Stopping the option
Washington trying to control Air Force's potent offense
Posted: Tuesday December 22, 1998 02:15 PM
HONOLULU (AP) -- Discipline and trust are what Washington's defense says it must have to stop the potent option attack of Air Force in the Oahu Bowl.
Those are also the words of the day every day for the Air Force offense, which relied on the precise execution of its triple-option offense to roll to an 11-1 record and the Western Athletic Conference championship.
The Huskies (6-5), fifth in the Pacific 10 Conference, played one option team this season and were clobbered 55-7 by Nebraska, which rushed for 434 yards in the lopsided victory.
Washington defensive coordinator Randy Hart said Monday the memory of that game is long gone and won't cause a crisis in confidence for his unit during Friday's matchup at Aloha Stadium.
"They don't remember what happened in their finals one week ago," Hart said. "That's the beauty of being young -- you tend to look ahead rather than behind."
Air Force gives a triple-option look on every play, mixing in an effective passing game that can burn a team for big plays if it focuses too much on stopping the run.
The Falcons ran for 3,204 yards -- an average of 266.8 yards per game, third best in the nation - and 39 touchdowns this season. They passed for 1,521 yards and 12 touchdowns.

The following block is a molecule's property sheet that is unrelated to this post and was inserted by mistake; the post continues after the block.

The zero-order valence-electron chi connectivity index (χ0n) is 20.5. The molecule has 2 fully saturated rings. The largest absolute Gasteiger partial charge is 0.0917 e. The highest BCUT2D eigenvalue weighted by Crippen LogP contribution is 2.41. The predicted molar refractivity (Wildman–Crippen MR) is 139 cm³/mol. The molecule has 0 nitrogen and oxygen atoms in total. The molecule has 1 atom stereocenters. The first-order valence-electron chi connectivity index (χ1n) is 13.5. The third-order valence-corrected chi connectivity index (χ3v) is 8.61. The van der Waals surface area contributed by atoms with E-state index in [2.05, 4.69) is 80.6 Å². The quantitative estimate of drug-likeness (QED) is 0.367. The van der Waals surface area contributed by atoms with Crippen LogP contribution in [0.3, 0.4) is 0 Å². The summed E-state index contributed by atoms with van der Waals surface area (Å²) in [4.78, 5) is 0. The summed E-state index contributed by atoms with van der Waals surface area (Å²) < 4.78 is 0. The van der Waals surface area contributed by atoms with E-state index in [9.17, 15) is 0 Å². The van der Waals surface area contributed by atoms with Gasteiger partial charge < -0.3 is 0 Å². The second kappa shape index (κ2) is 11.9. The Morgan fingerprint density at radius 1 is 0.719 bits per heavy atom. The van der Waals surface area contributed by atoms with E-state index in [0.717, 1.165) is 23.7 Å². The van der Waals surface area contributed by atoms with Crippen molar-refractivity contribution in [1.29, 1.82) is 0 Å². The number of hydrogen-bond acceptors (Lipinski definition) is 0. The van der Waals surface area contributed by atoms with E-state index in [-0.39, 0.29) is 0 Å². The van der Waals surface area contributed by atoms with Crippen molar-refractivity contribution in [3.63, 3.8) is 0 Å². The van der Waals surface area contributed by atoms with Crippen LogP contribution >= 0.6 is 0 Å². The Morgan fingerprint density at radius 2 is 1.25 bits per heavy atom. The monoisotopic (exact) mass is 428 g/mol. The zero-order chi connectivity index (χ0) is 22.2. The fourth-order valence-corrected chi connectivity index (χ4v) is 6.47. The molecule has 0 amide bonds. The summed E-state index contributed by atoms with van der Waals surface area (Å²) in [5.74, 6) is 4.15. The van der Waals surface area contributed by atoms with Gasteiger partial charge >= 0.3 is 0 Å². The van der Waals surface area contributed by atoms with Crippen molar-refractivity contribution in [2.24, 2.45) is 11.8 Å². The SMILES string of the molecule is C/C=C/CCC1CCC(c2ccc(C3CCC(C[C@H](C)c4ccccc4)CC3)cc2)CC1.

Washington was second in the Pac-10 in rushing defense, allowing an average 131.2 yards a game. Excluding the Nebraska game, the Huskies kept their other 10 opponents to an average of 100.9 yards.
"The first thing you do is figure out who's got the dive, who's got the quarterback and who's got the pitch," Hart said. "They get you thinking support run, support run, support run, then, uh oh, there goes one over my head. They know the option better than the defense knows how to defend it."
Air Force running back Jamal Singleton said the joy of the option is found in the execution, since receivers block as much as linemen and running backs can be blockers, receivers or runners on any given play.
"The offense has to be disciplined, and the defense playing us has to be disciplined," Singleton said. "Everyone has to be accounted for. You've got to have someone taking the running back, someone taking the quarterback, someone taking the fullback on every play. And then be able to play off on play-action."
Washington nose tackle Jabari Issa said the key is doing your job and letting other guys make the play.
"If you don't trust the guy next to you to not make a play, then you're going to try to make a play that you really can't and you're going to blow your own assignment," Issa said. "You can't do both at the same time. It's like trying to catch two rabbits at the same time -- you can't do it.'
Air Force linebackers coach Richard Bell said the team's main concern is the speed of the Washington defense, which the Falcons fear might seal off the outside. The Falcons hopes some misdirection plays will keep the Huskies honest.
"We're scared to death because of the speed Washington brings into the game," Bell said.
Copyright © 1999 CNN/SI. A Time Warner Company.
Terms under which this service is provided to you.